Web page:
Tuesday, 15 November 2011
Om - Traverse Bar 4pm November 24th
Ah, Carl Sagan! There was a TV series in which no one said "I've had an incredible journey to discover just how much I care about cauliflowers"...and which actually WAS a journey.
It moves and does not move
It is far and near likewise
It is inside all this
It is outside all this
All beings in the self (atman)
And the self in all beings
Does not shrink away from it.
For the one who knows
In whom all beings have become self
How can there be delusion or grief
When he sees oneness?
(Isa Uphanishad trans by Valerie J Roebuck - image of Mandala of Vajradhatu )
By "it" is meant, I think, what Carl Sagan called Cosmos, and what I call "reality" - or at least I'm calling it reality right now.
The thing about Hinduism, or one of the things, is that it eschews the Western hierarchy of Appearance as being less than Reality...which dichotomy underpins the languages of Western Philosophy and Science. Hence Hinduism's attraction to the great underminers of that tradition from the West itself from Schopenhauer on.
I'm doubtless going out on a limb here, but I'm starting to think of the different levels of "reality" in our biology, of the genomic perspective, as being related to this perspective, at least on the level of emotion... my emotion, anyway. So here goes:
Maya, or "illusion" as it is usually rendered in English, is the only way we ever see or understand or act upon anything. We intuit another level of reality, brahman, which is only ever accessible through the extinction of all desire. Including the desire for understanding. Hence our apparent God-like command of information is only ever apparent.
(Yes...this stuff does go round in circles...and doesn't get you anywhere except to a different part of the circle. The point being that is there is no such thing as a "point"...ask Max Planck if you don't believe me!)
To speak in terms of rude practicality, we can only sequence or read a genome by turning it into a not-genome...by cutting it up and cloning a bit of it at a time. Genomes as such and in situ cannot be read. Even here uncertainty is an absolute. We are never detached in our observation...to observe is to act. Language, including "scientific" language, does not DESCRIBE the universe, it acts within it - it interacts with it.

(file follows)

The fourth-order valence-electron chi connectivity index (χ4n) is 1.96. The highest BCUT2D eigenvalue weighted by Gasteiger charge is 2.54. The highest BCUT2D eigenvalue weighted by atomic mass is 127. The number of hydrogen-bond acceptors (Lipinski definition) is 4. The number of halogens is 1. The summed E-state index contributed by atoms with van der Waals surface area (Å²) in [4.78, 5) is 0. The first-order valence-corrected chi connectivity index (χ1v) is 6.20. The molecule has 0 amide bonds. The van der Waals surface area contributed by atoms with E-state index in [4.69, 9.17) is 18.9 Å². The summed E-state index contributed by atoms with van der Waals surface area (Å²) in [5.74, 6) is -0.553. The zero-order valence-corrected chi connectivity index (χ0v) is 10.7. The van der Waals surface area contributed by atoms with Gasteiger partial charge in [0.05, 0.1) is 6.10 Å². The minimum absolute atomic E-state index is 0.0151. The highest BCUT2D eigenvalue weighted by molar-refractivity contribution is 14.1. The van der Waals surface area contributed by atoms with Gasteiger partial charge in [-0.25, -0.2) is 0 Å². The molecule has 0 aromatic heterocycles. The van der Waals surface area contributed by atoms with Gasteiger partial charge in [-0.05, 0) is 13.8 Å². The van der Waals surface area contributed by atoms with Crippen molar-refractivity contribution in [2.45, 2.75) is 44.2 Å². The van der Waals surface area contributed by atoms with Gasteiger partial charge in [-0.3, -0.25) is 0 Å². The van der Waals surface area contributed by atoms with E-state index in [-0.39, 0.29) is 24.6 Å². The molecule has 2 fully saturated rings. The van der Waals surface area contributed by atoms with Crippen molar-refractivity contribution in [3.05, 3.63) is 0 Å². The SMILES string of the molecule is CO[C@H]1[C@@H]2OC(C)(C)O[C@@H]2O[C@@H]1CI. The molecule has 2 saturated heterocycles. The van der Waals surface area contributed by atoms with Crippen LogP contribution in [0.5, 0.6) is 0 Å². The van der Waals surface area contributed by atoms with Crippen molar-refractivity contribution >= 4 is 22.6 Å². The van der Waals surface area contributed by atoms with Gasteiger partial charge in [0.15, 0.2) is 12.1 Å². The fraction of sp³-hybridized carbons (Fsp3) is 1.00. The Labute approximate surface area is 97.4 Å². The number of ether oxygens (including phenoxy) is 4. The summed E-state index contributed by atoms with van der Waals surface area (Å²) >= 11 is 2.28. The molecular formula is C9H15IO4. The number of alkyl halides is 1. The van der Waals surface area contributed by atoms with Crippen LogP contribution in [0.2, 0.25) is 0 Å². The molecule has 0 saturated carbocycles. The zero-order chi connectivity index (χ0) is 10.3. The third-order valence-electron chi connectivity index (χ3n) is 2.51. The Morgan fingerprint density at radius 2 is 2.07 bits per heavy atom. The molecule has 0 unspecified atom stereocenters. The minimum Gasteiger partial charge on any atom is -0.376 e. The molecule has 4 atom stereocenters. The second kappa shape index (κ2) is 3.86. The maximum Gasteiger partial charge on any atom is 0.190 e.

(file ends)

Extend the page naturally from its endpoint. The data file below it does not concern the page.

I trust this is sufficiently obscure.
Life, considered from the imaginary, objective viewpoint of a God-like observer, consists, so far as we can tell, of bacteria with temporary variants. This "life" exclusively exists, so far as we know for sure, only on a oblate sphere in the middle of nowhere, a fly-speck of chemical activity on a chunk of matter almost wholly surrounded by void.
Matter itself is anomalous...most of what we call the universe is empty of it. Life is an anomalous and insignificant subset of an anomalous subset of "reality"...or of "Brahma" if you like.
But Maya...illusion...is where we live. Our only possible relationship to reality is to live in it. Our only possible ambition is to live in it better.
Which is why it is useful to explore atoms and some of their special and unlikely arrangements in the form of molecules of DNA. In case they turn out to be useful, including "useful" in the sense of understanding where and what and for how short a time we "are". And what a statistically inestimable privilege it is.
(That's as near to religion and meaning as we can ever get...call it Jaweh or Krishna...what does it matter?)
Genes are not the "truth" of us. Truth as a concept is and only ever can be useful to us. Nobody and nothing else. Understanding life in terms of genes, and now genomics, is useful. True is something else again.
(Don't get me started)
Our sense of wonder...and inadequacy...in the face of the infinite, has been and will continue to be expressed in our explorations of what we call "reality", what the Vedas call "brahma".
But Maya...that is, our lives...will also continue to be the only actual measure of how useful, or not, reality is to us. And our decisons are only ever about how this unearned, accidental wealth of ours can be properly and most pleasantly distributed.
Anyway...that's the kind of stuff I've been thinking about...and would like to discuss in the Traverse bar on Thursday next.
ps Incidentaly, RIP Lynn Margulis, who as Lynn Margulis Sagan put forward the first model fior the evoltion of complex celled life - endosymbiosis - or one single celled creature living inside another - in 1967
pps : The resemblance between this image of a human genome from the University of Maryland and the Mandala above, is of course purely coincidental.
(as above, so below)
Peter Arnott is Resident Playwright at the ESRC Genomics Forum April 2011 - April 2012. Appointed in partnership with the Traverse Theatre Edinburgh, Peter will be hosting a number of public engagements as he explores ideas and seeks inspiration for a genomics related play.